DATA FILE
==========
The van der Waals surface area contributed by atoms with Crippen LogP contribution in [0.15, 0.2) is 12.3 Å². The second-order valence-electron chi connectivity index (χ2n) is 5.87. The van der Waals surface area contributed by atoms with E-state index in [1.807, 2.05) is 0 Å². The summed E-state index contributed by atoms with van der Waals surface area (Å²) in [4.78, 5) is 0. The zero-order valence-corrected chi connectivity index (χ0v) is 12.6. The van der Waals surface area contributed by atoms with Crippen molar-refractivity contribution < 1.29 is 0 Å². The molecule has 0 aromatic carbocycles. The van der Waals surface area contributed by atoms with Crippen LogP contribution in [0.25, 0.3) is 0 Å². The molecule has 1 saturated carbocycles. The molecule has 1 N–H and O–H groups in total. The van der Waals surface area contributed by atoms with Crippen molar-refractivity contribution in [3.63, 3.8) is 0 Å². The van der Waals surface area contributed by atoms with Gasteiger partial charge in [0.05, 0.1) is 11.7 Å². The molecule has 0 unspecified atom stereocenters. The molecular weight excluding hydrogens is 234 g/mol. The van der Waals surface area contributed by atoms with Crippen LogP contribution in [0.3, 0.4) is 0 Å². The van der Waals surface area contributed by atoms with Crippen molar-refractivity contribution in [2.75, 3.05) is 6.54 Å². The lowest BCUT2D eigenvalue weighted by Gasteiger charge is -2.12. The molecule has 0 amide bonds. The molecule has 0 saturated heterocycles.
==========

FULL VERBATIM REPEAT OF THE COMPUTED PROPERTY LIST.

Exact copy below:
The van der Waals surface area contributed by atoms with Crippen LogP contribution in [0.15, 0.2) is 12.3 Å². The second-order valence-electron chi connectivity index (χ2n) is 5.87. The van der Waals surface area contributed by atoms with E-state index in [1.807, 2.05) is 0 Å². The summed E-state index contributed by atoms with van der Waals surface area (Å²) in [4.78, 5) is 0. The zero-order valence-corrected chi connectivity index (χ0v) is 12.6. The van der Waals surface area contributed by atoms with Crippen molar-refractivity contribution < 1.29 is 0 Å². The molecule has 0 aromatic carbocycles. The van der Waals surface area contributed by atoms with Crippen LogP contribution in [0.25, 0.3) is 0 Å². The molecule has 1 saturated carbocycles. The molecule has 1 N–H and O–H groups in total. The van der Waals surface area contributed by atoms with Crippen molar-refractivity contribution in [3.63, 3.8) is 0 Å². The van der Waals surface area contributed by atoms with Gasteiger partial charge in [0.05, 0.1) is 11.7 Å². The molecule has 0 unspecified atom stereocenters. The molecular weight excluding hydrogens is 234 g/mol. The van der Waals surface area contributed by atoms with Crippen LogP contribution in [0.3, 0.4) is 0 Å². The van der Waals surface area contributed by atoms with Crippen molar-refractivity contribution in [2.75, 3.05) is 6.54 Å². The lowest BCUT2D eigenvalue weighted by Gasteiger charge is -2.12. The molecule has 0 amide bonds. The molecule has 0 saturated heterocycles.